Coke crafting curveball as he tries to win job
LAKELAND, Fla. -- Phil Coke is pitching this spring, he said, like he's trying to earn a job. He is not pitching, he cautioned, with something to prove.
Whether there's a difference might be semantics.
"No, I don't feel like I have anything to prove to myself or anybody else," he said after his latest outing Tuesday. "I'm out there looking to earn a spot on the team just like everybody else. I know it's a little different, the more time you get in here and there or whatever, but I don't think about those things. I go out there and I'm working on executing pitches."
For the most part, he felt like he did that Tuesday, striking out two of the three left-handed Blue Jays he faced. He allowed a two-out double to the right-hander, Steve Tolleson, and fell behind on a 3-0 count to the next hitter, Anthony Gose, then recovered to put three consecutive fastballs by him.
Coke's fastball sat at 90-91 mph, according to the Joker Marchant Stadium radar gun. His final pitch registered at 93 as Gose swung and missed.
"I don't think I usually see 90-91 until the end of spring," Coke said, "so the fact that it's there right now, I just need to get the arm strength up just a little bit more to do what I want."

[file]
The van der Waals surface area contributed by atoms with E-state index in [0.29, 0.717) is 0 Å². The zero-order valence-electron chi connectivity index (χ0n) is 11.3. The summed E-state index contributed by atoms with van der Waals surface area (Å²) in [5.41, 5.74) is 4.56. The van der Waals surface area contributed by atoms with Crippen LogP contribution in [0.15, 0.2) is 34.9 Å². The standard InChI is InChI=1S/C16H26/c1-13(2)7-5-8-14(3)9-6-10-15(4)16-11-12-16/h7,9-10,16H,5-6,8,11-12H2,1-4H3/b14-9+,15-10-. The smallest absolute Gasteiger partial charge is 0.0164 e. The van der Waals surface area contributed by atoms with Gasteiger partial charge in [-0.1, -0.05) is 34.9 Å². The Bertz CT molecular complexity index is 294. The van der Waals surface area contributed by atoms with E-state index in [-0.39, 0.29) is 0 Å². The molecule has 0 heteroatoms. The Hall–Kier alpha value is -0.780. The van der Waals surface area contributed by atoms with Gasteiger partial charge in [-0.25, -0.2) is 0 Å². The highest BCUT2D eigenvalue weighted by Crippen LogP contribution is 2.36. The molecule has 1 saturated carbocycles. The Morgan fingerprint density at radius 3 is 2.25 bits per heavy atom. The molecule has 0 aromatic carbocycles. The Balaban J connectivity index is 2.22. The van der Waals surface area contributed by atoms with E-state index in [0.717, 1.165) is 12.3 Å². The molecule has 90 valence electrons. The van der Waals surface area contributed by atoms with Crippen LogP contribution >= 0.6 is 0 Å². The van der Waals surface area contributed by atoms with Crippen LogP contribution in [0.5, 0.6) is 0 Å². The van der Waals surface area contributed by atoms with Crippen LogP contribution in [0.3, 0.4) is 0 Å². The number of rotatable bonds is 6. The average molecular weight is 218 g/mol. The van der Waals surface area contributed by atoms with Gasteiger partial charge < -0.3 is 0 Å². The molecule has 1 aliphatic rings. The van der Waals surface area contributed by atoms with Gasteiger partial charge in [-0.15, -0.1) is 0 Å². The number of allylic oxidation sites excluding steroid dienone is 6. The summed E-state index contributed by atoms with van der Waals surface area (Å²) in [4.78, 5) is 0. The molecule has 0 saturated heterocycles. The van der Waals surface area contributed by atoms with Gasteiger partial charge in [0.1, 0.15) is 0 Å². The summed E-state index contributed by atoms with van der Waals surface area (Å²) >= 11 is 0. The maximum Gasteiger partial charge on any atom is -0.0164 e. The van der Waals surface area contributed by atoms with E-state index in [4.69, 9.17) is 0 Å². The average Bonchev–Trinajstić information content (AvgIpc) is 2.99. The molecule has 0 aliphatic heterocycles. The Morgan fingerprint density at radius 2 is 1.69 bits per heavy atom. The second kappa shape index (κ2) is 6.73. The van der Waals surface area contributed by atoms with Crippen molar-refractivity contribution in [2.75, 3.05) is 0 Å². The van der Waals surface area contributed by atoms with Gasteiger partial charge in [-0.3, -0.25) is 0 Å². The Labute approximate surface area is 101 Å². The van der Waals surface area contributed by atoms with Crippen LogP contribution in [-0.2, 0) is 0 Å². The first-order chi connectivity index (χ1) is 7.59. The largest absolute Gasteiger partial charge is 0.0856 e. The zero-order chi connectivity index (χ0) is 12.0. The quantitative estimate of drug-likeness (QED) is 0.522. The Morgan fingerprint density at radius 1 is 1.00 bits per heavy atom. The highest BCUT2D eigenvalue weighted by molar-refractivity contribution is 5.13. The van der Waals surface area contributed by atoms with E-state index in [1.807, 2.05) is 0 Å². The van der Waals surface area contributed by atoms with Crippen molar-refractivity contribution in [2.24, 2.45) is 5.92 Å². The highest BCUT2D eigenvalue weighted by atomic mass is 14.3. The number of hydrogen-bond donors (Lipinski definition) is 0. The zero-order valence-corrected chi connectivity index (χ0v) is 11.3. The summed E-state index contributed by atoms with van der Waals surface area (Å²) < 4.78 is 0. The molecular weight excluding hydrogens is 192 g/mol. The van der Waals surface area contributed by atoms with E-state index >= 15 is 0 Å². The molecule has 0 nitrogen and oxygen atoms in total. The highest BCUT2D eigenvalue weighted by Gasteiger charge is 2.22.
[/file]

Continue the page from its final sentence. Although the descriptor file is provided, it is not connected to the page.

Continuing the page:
Manager Brad Ausmus said Coke threw better than his previous two outings, when he gave up three runs on six hits to the Cardinals and faced a bases-loaded, no-out jam against the Mets.
"There are times where his breaking ball, I think, gets a little big and the hitter reads it," Ausmus said. "But if he can tighten that up, I think it can be a tremendous asset to him. He can make it kind of a shorter breaking ball."
That breaking ball continues to be a question mark. He threw it on six of his 18 pitches in the inning, but none of the six went for strikes. He had two against leadoff man Dan Johnson that seemed to be close, but didn't get the call from plate umpire Greg Gibson. He fell behind on breaking balls to Josh Thole and Gose.
"I'm not seeing sharp, but I'm being told that it's sharp," Coke said. "That could be for any number of reasons. Based on the way it was finishing, I was freezing the hitters. I don't know if they were spitting on it or couldn't pull the trigger on it."
Coke believes he has pitched better than his stats this spring would suggest.
"When I'm asked to do something, like if they want me to pound in on a certain side of the plate, then that's what I'm going to do," he said. "I'm not going to shy away from it. So if I'm getting beat up because I'm doing what I'm told to do, hey, I'm getting beat up."
• The Tigers plan on taking advantage of the replay system for the first time, with it available Wednesday against the Yankees in Tampa, even though defensive coordinator Matt Martin and other members of the video crew will be in Kissimmee being trained on the system by MLB officials. Another member of the video crew will stay back to communicate with Ausmus on calls to potentially challenge.
• Shortstop Jose Iglesias reported improvement Tuesday in his shin splits, which have sidelined him for the past week and a half. Iglesias fielded grounders, took batting practice and jogged.
"He did indicate this was a good day," Ausmus said.